Apple Inc. is regaining its popularity among the biggest hedge funds, some of which have said a massive sell-off this year has gone too far.
After Apple was dumped left and right starting in late 2012, noted stock picker Leon Cooperman of Omega Advisors re-entered Apple shares in the second quarter, while George Soros's Soros Fund Management LLC increased its stake and Greenlight Capital's David Einhorn held on to his 2.4 million shares, according to quarter regulatory filings on Wednesday.
Cooperman, whose hedge fund had roughly $7 billion in assets last November, took a new position of 31,000 shares in the iPhone, iPad and Mac computer maker after selling 266,404 shares of the company in the fourth quarter of last year.
Soros increased his stake in Apple by 40,000 shares to 66,800 shares in the second quarter, his filing showed.
Cooperman's and Soros's filings follow a post on Twitter by billionaire activist investor Carl Icahn yesterday that he had taken a "large position" in Apple and that the company is "extremely undervalued."
Icahn said in a telephone interview that he believes the stock could be worth as much as $700 a share if Chief Executive Tim Cook pushed for a larger stock buyback.
Icahn said Apple has the ability to do a $150 billion buyback now by borrowing funds at 3 percent. "If Apple does this now and earnings increase at only 10 percent, the stock - even keeping the same multiple currently - should trade at $700 a share," Icahn said.
Shares of Apple fell 10.4 percent in the second quarter and are down 6.3 percent this year. The company, which once led the smartphone market, has increasingly come under threat from Samsung Electronics, whose Galaxy "phablets" have become more popular.
Einhorn said in a quarterly note to investors dated July 26 that investor sentiment toward the stock was "incredibly bearish" but that he expected the shares to recover. He also said Apple was in a "better competitive position" than Samsung.
Shares of Apple rose to an all-time high of $705.07 on Sept. 21 but ended 2012 down more than 24 percent from that peak, as investors worried about increasing competition and declining profit margins.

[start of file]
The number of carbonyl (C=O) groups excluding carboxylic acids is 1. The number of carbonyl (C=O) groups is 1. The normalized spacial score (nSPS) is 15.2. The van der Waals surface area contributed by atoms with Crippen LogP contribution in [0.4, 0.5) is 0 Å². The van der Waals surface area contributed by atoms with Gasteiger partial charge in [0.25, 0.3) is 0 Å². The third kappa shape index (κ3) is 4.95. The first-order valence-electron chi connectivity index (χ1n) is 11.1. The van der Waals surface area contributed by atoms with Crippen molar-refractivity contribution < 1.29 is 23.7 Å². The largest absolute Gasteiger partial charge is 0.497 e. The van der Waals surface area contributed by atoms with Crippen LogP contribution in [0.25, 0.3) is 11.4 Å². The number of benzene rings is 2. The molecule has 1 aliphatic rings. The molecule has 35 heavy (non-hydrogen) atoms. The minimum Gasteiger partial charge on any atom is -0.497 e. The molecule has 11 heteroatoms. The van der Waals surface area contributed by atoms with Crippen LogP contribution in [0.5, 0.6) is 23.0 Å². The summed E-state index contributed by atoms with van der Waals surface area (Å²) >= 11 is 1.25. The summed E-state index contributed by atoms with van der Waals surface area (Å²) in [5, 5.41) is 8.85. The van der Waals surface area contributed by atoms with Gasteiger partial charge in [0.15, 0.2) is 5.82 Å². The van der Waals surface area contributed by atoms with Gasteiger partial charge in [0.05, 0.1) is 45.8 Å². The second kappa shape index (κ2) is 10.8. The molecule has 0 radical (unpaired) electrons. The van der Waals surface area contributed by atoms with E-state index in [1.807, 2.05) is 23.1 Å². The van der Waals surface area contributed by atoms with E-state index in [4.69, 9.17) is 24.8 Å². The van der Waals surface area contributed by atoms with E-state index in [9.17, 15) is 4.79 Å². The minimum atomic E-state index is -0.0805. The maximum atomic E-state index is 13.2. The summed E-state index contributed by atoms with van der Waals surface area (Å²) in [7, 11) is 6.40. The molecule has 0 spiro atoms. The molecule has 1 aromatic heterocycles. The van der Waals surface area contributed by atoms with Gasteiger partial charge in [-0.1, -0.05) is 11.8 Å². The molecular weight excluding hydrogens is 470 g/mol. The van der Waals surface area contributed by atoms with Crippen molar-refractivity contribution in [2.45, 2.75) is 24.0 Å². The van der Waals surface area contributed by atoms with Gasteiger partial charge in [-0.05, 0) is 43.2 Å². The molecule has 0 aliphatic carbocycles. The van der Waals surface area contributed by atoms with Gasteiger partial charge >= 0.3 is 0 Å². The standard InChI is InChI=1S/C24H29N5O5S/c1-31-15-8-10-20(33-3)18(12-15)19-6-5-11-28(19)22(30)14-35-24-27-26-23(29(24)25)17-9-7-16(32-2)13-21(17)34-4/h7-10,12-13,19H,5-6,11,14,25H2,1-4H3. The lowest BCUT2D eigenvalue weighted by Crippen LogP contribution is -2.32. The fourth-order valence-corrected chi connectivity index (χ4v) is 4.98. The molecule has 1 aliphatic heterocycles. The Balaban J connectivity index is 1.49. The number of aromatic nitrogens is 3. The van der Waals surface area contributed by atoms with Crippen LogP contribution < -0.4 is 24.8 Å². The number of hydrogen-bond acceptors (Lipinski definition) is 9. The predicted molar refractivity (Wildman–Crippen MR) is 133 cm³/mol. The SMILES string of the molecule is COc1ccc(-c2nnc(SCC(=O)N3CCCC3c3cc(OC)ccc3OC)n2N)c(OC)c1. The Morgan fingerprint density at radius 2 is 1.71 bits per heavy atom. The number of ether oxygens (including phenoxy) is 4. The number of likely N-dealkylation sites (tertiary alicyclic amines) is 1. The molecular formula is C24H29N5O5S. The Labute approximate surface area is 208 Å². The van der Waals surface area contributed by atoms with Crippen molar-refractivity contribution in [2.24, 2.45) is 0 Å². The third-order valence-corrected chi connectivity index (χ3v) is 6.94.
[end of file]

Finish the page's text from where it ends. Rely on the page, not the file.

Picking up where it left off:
Apple has "huge borrowing power, little relative debt and trades at a low multiple," Icahn said.
Apple was not listed in Icahn's portfolio at the end of the second quarterly filings, meaning he bought its shares in the last 45 days.
Philippe Laffont's Coatue Management also boosted its stake by about 388,000 shares to roughly 1.6 million shares during the second quarter, while Maverick Capital increased its share stake in Apple by 13.7 percent to 784,412 shares, according to regulatory filings.
Viking Global Investors, meanwhile, took a new stake of 112,200 shares in the company.
Other hedge funds scaled back on the tech company.
Tiger Veda Management trimmed its stake by 15 percent to 41,365 shares, while Chase Coleman's Tiger Global Management sold its stake of 260,000 shares.
David Tepper's Appaloosa Management cut its stake in Apple by 29 percent but still held 383,004 shares at the end of the second quarter.
Apple shares rose almost 5 percent to close at a seven-month high of $489.57 on the Nasdaq on Tuesday after Icahn revealed his stake. On Wednesday, the shares were up 1.8 percent, at $498.50, at the close of trading, after rising to $504.25 in intraday trading.
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